ACTIVITY SCHEDULE

NEXT MEETING: 

October 18 th 7 Pm

LIST OF SCHEDULED RIDES:
Oct 14  ride Stewart Staging area

Please check the NEWS page for firmed up ride dates & times.

For all rides please come prepared: full gas tank, rain coat, lunch, water, helmet. And have fun.

ABOUT THE CLUB

ATV Safety 01
Be Safe & Responsible
Always wear a DOT approved helmet
Wear protective clothing and footwear
Ride at a safe speed - Road conditions can suddenly change
Respect and follow rules of the road
Never ride alone

Keep our forests clean
Don't be a litterbug sign.

GRAND FORKS RECREATION & TRAIL AREAS

Common Sense Trail Sharing

The “Common Sense” Rant

 

There have been many studies of  how regulations are successful.

Many show that if the regulations are reasonable, the many users will be agreeable, and respect the rules that govern everything from trails to highways.

What are the responsibilities of each user?

The Hiker

Many hikers go out without giving any consideration to what some would call “common sense”. Taking water, calling someone and letting them know where they are going, when they might return, wildlife and the possibility of conflict, foot ware, map, compass, is there cell phone service, weather, and what to do in case of an emergency. If a dog is added into the situation, what could reasonably be expected? Again, “common sense” for many might include a dog leash. How many hikers control their dogs when another user comes along (controls their dog by having it or them on a leash)? If a horse and rider come along, a dog that is not used to seeing a horse could run out and bark even if it was sitting beside the hiker.

Horse Riders

They have expectations as well. Some similar, but again “common sense” may suggest that the horse has had some training and exposure to a mountain bike riding past, an ORV sitting at the side of the trail, a hiker and dog on the trail. Without such exposure and training, the horse could react very dangerously.  Has the rider followed the “common sense” regulations we all take for granted? – water, calling someone, map, compass, wildlife, weather, and other as above? What extra precaution should a horse rider do when overtaking a hiker?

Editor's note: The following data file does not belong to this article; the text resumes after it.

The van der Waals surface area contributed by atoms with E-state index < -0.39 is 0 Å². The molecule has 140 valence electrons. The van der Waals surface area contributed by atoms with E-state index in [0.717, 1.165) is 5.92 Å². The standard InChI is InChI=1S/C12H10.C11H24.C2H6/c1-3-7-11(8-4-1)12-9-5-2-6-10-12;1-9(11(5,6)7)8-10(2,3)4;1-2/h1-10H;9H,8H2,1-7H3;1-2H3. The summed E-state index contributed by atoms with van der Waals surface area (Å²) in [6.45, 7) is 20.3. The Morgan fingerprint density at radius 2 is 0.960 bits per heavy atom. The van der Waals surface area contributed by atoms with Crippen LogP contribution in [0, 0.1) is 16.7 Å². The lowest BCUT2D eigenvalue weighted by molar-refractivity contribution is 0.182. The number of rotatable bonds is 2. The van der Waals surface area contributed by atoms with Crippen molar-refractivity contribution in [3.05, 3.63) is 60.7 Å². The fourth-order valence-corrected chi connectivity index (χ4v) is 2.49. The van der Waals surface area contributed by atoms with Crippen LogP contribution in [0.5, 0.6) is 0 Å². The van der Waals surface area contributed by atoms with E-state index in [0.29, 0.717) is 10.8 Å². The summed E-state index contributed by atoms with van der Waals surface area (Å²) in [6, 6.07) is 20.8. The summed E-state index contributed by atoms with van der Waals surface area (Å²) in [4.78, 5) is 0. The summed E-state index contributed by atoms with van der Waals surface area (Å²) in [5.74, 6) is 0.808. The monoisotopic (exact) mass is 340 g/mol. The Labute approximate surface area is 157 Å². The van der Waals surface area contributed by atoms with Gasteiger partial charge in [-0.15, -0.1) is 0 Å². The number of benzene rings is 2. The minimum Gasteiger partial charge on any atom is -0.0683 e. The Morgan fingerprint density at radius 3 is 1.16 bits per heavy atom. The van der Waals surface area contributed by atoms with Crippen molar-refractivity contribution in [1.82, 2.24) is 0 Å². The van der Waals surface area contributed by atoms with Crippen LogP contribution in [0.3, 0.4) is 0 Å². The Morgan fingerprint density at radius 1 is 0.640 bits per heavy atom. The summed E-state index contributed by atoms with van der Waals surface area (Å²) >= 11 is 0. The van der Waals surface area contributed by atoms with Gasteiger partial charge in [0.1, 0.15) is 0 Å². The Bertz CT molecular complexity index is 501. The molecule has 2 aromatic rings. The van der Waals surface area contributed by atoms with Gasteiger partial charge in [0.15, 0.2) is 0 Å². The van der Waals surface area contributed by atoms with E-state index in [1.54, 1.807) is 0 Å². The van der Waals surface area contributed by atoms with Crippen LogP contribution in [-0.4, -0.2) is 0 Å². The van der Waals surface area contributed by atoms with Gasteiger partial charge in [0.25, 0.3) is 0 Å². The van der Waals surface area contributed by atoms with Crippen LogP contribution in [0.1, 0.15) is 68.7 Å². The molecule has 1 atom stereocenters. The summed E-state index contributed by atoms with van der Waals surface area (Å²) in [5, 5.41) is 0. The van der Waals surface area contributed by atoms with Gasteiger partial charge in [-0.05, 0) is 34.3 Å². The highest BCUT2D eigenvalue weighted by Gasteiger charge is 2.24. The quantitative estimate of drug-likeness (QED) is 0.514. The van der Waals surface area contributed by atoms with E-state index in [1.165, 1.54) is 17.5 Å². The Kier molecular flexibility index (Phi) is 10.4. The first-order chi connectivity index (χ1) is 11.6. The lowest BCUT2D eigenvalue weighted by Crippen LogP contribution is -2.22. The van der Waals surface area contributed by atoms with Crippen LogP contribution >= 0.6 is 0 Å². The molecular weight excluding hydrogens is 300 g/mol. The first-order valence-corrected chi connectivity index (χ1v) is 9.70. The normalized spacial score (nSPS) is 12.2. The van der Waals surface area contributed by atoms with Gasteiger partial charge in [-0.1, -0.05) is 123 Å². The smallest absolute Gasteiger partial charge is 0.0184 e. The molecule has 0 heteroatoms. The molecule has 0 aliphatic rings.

The Bike Rider

What is their responsibility when heading out? Where is the ” common sense”?   – tire pressure, tire repair kit, how to change a tire, bike condition, bearings, chain, trail condition, water, wildlife, maps, and other suggestions as mentioned above.

What happens if the rider over takes a horse or a hiker? Is the user prepared to meet or be passed? Many horse riders have mentioned bike riders are most dangerous for horse riders because the horse did not hear them riding up on them, and all of a sudden they are passing. Hikers are the same, without being prepared for the bike rider, was their dog controlled, were they alert for the biker?

Cross Country Skiing Users

What are their “common sense ” responsibilities as above? – water, wildlife, maps, and such. How about what side of the trail to establish their track on? Would it be better on the left or right? Would the snowmobile user be better to be on the right and cross country skier on the left or the OVR user who completely wrecked the cross skiing track. They did not think about the other users. Where was their “common sense”, or were they even aware there was a cross country ski trail and that they would wreck it by their actions?

Snowmobilers

Their “common sense” would include making sure they are aware of their training and the condition of their machine as well as above mentioned readiness. What precautions should be taken when they pass another user?

OVR users

“Common sense ” would be similar to the other users including training , equipment condition, needed survival equipment, awareness of others, and precautions when meeting other users. Such as stopping and shutting their machine off when meeting horses, watching out for “Spot” when coming across a hiker with a dog. Also, carrying equipment to clear obstacles that may be present, first aid kit, tire repair, compressor and be able to assist other users if needed.

Many of these concerns have not been addressed by promoters of the shared use trails. There are too many users who are not prepared to be on the trail, creating conflict and a very unpleasant experience. All we all want is to have users be responsible, use “common sense”, and enjoy their time on the trail.

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